Orogenic topographic collapse:
rifting within orogenic welts can be coeval and spatially related
to crustal thickening in convergent settings - best example is the Himalayas.
- Ordovician-Silurian major
contractional orogeny followed by:
- Devonian gravitational collapse basins.
- limited Carboniferous rifting.
- Jurassic-Cretaceous rifting.
- Tertiary formation of the
- A curious episodic rifting along the
Caledonide axis in this area over a course of 300 Ma.
- Has been applied to Basin and Range - collapse of subduction related Sevier crustal thickening.
Rigid indentor models.
bends: will take about
much more later.
Intraplate tectonism: a possible model for Carboniferous basins on the Barents Shelf.
Some general references on continental extensional
- Baker, B. H. & others, 1972, Geology
of the Eastern Rift System of Africa; Geological Society of America
Special Paper 136, 67 p. Mainly a thorough descriptive effort.
- Burke, K. & J. Dewey, 1973, Plume-generated
triple junctions: Key indicators in applying plate tectonics
to old rocks; Journal of Geology, vol. 81, p. 406-433. A classic
in plate tectonics describing a mechanical-historical model for
continental rifting with many testable aspects (developed in
the context of the EAR).
- Craddock, C., 1973, Structural evolution
of the Keweenawan Province; Geology, vol. 1, # 4, p. 190. Describes
the history of this Precambrian intracontinental rift.
- Courtillot, V. & Vink, G. E., 1983, How
continents break-up: Scientific American, p. 43-49.
- Lister, G. & others, 1986, Detachment
faulting and the evolution of passive continental margins; Geology,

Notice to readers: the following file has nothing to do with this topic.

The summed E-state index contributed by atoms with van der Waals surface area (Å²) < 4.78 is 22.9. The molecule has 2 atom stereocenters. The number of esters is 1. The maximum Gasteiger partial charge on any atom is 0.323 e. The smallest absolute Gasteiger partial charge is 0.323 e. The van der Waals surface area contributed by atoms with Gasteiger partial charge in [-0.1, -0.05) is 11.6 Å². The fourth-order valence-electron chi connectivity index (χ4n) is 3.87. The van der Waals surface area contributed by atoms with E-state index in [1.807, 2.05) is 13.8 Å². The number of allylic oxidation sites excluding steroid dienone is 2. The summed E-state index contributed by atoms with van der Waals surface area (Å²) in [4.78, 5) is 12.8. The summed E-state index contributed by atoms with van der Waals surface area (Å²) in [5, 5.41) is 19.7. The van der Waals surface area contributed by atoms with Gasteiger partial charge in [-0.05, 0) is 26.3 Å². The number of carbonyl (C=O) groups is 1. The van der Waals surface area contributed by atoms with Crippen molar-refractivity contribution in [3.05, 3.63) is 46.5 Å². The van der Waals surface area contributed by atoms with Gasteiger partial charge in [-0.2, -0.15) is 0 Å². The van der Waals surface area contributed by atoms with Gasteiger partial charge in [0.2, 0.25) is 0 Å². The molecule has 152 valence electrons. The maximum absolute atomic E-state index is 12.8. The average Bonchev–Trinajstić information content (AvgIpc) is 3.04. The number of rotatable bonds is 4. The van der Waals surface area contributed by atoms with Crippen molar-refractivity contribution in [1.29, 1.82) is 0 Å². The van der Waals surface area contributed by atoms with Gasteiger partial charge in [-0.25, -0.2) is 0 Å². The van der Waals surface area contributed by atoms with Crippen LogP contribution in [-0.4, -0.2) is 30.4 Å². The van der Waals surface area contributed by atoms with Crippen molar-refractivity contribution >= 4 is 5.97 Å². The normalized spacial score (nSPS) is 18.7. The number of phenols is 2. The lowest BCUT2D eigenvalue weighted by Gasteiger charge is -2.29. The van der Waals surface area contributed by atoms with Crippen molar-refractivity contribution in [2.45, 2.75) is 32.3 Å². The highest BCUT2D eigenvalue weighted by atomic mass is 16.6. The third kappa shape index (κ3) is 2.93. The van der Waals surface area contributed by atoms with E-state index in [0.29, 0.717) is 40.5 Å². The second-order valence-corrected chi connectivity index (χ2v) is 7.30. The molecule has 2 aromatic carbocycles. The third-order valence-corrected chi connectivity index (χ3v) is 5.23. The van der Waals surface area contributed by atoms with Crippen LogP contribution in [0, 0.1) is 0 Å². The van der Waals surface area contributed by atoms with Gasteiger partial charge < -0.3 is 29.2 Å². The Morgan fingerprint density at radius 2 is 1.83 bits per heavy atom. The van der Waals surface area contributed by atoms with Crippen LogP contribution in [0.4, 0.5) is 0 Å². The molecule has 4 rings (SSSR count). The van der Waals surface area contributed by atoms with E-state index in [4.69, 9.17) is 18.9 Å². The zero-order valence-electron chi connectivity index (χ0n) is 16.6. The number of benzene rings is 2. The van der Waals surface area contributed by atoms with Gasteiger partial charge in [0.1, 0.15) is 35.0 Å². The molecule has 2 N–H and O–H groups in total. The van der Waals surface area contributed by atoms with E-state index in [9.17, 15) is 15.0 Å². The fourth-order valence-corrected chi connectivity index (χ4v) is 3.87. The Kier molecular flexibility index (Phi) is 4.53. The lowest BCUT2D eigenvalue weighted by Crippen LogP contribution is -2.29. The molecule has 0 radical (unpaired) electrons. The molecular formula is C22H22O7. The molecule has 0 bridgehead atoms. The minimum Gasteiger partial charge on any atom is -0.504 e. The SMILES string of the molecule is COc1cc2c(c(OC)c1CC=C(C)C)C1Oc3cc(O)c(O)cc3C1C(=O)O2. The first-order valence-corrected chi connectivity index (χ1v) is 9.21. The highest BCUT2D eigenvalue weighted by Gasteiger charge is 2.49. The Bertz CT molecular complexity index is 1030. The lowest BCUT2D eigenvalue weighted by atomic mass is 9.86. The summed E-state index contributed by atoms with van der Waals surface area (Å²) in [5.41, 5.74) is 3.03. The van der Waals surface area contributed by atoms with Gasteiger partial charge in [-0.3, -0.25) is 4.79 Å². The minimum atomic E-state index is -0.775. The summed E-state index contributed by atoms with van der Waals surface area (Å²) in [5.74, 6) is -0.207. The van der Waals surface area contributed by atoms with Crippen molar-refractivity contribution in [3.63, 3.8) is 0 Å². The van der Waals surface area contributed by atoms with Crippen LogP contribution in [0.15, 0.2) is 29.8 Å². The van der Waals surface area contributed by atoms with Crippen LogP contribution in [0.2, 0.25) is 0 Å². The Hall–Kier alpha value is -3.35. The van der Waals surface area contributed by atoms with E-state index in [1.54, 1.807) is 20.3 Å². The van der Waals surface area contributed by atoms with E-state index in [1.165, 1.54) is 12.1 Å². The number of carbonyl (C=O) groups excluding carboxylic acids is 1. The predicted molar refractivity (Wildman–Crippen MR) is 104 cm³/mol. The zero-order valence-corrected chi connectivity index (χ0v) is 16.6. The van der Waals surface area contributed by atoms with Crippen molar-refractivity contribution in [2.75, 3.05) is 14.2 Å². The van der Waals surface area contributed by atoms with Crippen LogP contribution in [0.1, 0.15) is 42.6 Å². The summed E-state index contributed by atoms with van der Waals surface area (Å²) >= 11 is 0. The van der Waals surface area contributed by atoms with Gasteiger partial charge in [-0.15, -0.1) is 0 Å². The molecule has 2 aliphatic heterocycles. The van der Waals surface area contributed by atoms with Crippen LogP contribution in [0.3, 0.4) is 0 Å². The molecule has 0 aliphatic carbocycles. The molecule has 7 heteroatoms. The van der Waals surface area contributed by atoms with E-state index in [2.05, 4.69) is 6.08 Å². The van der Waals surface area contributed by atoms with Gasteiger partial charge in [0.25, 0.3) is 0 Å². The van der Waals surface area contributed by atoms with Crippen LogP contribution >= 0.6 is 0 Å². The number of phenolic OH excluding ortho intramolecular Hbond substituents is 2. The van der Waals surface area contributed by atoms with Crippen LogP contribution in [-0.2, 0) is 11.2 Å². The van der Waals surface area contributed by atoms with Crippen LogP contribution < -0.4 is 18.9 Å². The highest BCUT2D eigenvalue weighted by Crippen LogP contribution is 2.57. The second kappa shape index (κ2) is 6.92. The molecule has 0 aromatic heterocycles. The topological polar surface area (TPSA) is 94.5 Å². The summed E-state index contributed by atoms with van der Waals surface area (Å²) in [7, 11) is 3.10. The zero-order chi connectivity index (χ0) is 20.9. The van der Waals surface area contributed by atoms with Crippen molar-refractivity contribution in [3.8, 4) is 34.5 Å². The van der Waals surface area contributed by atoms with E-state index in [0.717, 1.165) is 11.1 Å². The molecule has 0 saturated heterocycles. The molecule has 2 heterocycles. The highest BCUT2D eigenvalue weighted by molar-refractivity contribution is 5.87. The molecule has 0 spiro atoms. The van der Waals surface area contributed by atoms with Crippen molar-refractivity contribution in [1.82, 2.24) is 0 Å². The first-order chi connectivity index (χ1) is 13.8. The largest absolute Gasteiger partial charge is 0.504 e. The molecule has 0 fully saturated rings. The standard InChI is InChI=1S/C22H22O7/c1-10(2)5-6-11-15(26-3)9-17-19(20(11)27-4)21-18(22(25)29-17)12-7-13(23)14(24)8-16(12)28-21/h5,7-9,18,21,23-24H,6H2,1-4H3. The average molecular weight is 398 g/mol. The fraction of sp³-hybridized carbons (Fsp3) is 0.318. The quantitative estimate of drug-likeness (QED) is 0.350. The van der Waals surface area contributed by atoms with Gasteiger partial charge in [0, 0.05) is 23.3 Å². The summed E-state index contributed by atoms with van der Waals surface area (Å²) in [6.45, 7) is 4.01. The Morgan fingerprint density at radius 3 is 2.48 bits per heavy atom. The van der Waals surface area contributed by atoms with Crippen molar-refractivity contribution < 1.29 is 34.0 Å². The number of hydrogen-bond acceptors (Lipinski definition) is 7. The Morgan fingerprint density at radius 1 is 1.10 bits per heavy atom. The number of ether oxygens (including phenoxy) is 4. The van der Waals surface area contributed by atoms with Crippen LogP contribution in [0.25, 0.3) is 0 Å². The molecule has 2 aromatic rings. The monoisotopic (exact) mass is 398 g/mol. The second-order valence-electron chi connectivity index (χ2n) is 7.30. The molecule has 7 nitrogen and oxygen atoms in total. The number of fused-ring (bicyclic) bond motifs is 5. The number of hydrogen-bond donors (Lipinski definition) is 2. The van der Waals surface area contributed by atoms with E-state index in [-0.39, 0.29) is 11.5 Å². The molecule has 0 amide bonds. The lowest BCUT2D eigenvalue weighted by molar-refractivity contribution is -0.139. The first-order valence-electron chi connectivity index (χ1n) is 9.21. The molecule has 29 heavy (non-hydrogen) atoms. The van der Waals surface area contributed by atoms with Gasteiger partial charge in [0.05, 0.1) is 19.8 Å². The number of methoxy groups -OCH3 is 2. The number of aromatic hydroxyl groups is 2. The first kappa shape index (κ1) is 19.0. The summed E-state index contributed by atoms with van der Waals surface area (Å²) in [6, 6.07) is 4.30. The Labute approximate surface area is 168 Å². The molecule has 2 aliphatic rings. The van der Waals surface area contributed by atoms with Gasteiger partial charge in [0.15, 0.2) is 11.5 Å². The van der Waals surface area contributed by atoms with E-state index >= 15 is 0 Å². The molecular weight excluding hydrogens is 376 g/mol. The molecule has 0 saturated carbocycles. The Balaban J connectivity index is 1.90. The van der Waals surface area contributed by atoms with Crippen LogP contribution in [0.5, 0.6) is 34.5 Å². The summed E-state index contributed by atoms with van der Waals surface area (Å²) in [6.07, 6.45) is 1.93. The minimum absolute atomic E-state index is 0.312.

vol. 14, p. 246-250.
Describes a variant on the Wernicke model and applies it to continental
margins, discussing the effect of the inherent asymmetry of Wernicke's
and their model on margin development.
- Mohr, P., 1987, Structural Style of Continental
Rifting in Ethiopia: Reverse decollements: EOS, p. 721, 729-730.
- Rosendahl, B. R., 1987, Architecture of continental
rifts with special reference to East Africa; Annual Review of
Earth and Planetary Sciences, 15, 445-503. Discusses segmentation,
and the relation to deeper underlying processes.
- Ruppel, C., 1996, Extensional Processes in
Continental Lithosphere; Journal of Geophysical Research, v.
100, p. 24,187-24,215. An excellent summary of continental rifting
- a very good place to start, and to look for additional references.
- Scholz, C. H. & Contreras, J. C., 1998,
Mechanics of continental rift architecture; Geology, v. 26, p.
967-970. Elegant paper with very testable assertions as to the
3-D geometry of rifts.
- Serpa, L. & others, 1984, Structure of